1. Thanks for the encouragement for me to do a better job of helping teachers “fish” for themselves.

    By the way, this is not to discount legitimate time issues that come to play with “fishing”, but time can also be easily used as an excuse. It takes five min. a day to come up with one new idea via Twitter, blog posts, colleagues in the building, etc. That “fishing” investment is not a time issue, but rather a discipline issue.

  2. Nicely stated, George. I have used a similar analogy when I present; teachers are often looking for that “gold nugget” that they can use on Monday morning, but I like to show them how to mine instead.

  3. Derek Suttie

    Great insights George – I don’t know how many times I’ve been told that there is too much to do and that there is no time to focus on teaching and learning. I agree with David – it’s about creating the time and understanding that this is really the reason why so many of us became educators in the first place!

  4. Paula Ayers

    Thank you George! I have learnt, been inspired, uplifted & motivated by your blog & tweets – yep,even when as an educator & leader there have been tough times & situations. Your words of wisdom, thought provoking comments & unending willingness to share are much appreciated & valued… & you have inspired me to be an avid follower & ( beginning) user of twitter. It’s where, how I get my PD & inspiration to continue. @PaulaAyers10

  5. Heaven Ball

    George I am responsible for training teachers on how to use technology effectively in their classroom. Teachers do want you to catch the fish for them. They are afraid to fish for themselves especially with technology. Many of my teachers are afraid of technology and want me to give them everything step by step instead of exploring on their own. I never really thought about now much I enable my teachers by giving them everything step by step.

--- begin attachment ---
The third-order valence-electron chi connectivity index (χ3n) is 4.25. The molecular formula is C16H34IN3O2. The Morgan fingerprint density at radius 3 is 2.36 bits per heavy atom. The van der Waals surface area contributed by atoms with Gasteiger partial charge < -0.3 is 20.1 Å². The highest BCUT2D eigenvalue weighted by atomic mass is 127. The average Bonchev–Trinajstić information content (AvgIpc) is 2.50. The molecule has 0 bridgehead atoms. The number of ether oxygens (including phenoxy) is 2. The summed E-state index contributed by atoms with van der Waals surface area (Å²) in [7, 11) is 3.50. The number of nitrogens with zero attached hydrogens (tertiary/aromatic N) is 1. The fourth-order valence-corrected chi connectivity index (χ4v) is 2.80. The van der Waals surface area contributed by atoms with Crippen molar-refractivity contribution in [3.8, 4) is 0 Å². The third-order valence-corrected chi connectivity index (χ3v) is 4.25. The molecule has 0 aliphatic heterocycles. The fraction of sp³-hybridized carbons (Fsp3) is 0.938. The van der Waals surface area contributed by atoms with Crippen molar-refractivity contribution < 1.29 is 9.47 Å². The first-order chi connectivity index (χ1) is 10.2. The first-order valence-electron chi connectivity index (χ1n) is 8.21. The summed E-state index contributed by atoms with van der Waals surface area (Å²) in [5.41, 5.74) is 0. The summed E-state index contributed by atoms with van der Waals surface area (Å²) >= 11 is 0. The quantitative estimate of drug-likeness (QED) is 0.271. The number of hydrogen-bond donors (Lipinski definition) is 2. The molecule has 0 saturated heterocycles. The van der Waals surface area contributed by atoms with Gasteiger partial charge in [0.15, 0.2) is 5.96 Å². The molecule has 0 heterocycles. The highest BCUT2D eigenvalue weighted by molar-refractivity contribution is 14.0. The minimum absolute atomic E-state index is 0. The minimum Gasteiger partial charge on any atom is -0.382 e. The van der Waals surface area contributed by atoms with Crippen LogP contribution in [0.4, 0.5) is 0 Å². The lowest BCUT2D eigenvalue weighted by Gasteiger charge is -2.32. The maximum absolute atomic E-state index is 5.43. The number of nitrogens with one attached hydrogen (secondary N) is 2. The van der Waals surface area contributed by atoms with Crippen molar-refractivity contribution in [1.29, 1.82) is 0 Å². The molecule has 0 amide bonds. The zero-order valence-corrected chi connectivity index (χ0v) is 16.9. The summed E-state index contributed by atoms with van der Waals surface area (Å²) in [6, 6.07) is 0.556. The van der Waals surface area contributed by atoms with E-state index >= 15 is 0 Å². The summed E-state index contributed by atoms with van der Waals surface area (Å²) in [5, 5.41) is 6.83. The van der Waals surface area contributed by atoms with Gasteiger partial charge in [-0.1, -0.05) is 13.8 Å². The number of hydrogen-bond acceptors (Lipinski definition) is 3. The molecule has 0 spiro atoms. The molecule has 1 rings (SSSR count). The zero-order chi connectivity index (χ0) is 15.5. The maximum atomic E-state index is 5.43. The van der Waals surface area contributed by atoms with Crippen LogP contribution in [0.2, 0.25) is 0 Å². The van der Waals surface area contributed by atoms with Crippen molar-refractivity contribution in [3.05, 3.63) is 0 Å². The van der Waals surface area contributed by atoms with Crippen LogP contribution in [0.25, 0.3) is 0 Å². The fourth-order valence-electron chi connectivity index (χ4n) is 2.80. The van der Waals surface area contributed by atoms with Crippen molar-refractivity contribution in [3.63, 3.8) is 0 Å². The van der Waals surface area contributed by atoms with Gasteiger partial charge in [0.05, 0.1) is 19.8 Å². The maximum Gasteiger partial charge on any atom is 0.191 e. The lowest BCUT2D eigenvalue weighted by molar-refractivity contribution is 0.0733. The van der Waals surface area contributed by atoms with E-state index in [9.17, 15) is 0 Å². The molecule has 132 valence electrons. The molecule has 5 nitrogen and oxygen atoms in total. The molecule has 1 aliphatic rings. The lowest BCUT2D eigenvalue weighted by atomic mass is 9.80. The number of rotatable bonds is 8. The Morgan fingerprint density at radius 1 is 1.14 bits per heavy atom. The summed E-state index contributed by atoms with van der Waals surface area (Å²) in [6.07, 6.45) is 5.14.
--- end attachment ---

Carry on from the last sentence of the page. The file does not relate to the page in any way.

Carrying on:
In response to Twitter, I was never a twitter user until I was required to follow educators such as you. I never realized the amount of information I can learn from Twitter. I do wish someone would take the time to teach me the best way to use Twitter. The amount of information you receive in a day is insurmountable and I am only following 5 well- known educators like you.

  6. Shelley LaCroix

    Thanks again! 🙂 I am completely addicted and have even started the conversation with teachers about all the possibilities! Still so much to learn!

    • George

      Just remember the one part about not overwhelming! I tried to find the best information and share that with my teachers. I did a “You Should Read” post once a week picking the 3 best articles. It was a great way to share with the staff!

      Thanks for jumping in 🙂

  7. Well said. Is it not the teachers first duty to promote and nurture a passion for learning, not only for the student, but for the entire community, including self.

  8. Phil

    The biggest challenge I face working with teachers, sad to say more so those teaching 20+ years, is to get them to switch on their learning brains. They are perfectly happy to keep doing things the way they always have and are fearful of the challenges that come with being a learner themselves. Yet they ask their students to be brave learners everyday! At a recent staff meeting I used an analogy for those teachers. I said “If I told you that in one week I am going to require that you explain to me everything there is to know about Facebook, what’s happening in your head right now? So imagine what it’s like then for your students when you start a new topic”
    As adults we are quite naturally only genuinely interested in learning the things we have an interest in or absolutely must learn in order to progress. Yet so many teachers don’t quite make the connection that it’s no different for their students. If teaching is not a genuine interest then learning how to improve your practice can become an “only if and when I have to” thing. If teachers don’t have a learning attitude and are not prepared to model what being a learner looks like, messy and full of wonderful mistakes, then in my view their students are doomed for a world of mediocrity.

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